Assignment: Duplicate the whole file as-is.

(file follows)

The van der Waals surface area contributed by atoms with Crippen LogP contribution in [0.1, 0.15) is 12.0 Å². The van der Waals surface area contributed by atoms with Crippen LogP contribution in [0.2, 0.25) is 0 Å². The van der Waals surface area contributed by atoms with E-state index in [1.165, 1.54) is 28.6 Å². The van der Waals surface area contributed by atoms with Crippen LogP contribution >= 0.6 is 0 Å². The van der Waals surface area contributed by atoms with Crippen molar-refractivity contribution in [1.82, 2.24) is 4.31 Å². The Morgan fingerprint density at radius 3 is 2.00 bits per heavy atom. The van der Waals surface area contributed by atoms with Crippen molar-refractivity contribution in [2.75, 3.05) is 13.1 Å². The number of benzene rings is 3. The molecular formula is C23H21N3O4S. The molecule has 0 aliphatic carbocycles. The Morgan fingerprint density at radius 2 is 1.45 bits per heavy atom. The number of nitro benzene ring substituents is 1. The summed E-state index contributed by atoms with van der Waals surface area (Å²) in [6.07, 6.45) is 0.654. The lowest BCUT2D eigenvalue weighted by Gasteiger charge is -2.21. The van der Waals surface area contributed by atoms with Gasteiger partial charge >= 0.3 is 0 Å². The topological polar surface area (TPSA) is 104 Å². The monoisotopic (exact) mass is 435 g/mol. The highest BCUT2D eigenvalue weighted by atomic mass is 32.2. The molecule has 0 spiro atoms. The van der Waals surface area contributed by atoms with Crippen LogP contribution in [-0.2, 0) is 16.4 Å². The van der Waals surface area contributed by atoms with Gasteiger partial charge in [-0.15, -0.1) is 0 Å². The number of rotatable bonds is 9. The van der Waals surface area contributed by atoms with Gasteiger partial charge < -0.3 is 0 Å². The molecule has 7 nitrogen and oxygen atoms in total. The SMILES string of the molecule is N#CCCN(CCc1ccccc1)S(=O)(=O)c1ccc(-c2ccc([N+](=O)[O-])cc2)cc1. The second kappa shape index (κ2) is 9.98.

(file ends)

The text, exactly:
The van der Waals surface area contributed by atoms with Crippen LogP contribution in [0.1, 0.15) is 12.0 Å². The van der Waals surface area contributed by atoms with Crippen LogP contribution in [0.2, 0.25) is 0 Å². The van der Waals surface area contributed by atoms with E-state index in [1.165, 1.54) is 28.6 Å². The van der Waals surface area contributed by atoms with Crippen LogP contribution >= 0.6 is 0 Å². The van der Waals surface area contributed by atoms with Crippen molar-refractivity contribution in [1.82, 2.24) is 4.31 Å². The Morgan fingerprint density at radius 3 is 2.00 bits per heavy atom. The van der Waals surface area contributed by atoms with Crippen molar-refractivity contribution in [2.75, 3.05) is 13.1 Å². The number of benzene rings is 3. The molecular formula is C23H21N3O4S. The molecule has 0 aliphatic carbocycles. The Morgan fingerprint density at radius 2 is 1.45 bits per heavy atom. The number of nitro benzene ring substituents is 1. The summed E-state index contributed by atoms with van der Waals surface area (Å²) in [6.07, 6.45) is 0.654. The lowest BCUT2D eigenvalue weighted by Gasteiger charge is -2.21. The van der Waals surface area contributed by atoms with Gasteiger partial charge >= 0.3 is 0 Å². The topological polar surface area (TPSA) is 104 Å². The monoisotopic (exact) mass is 435 g/mol. The highest BCUT2D eigenvalue weighted by atomic mass is 32.2. The molecule has 0 spiro atoms. The van der Waals surface area contributed by atoms with Crippen LogP contribution in [-0.2, 0) is 16.4 Å². The van der Waals surface area contributed by atoms with Gasteiger partial charge in [-0.15, -0.1) is 0 Å². The number of rotatable bonds is 9. The van der Waals surface area contributed by atoms with Gasteiger partial charge < -0.3 is 0 Å². The molecule has 7 nitrogen and oxygen atoms in total. The SMILES string of the molecule is N#CCCN(CCc1ccccc1)S(=O)(=O)c1ccc(-c2ccc([N+](=O)[O-])cc2)cc1. The second kappa shape index (κ2) is 9.98.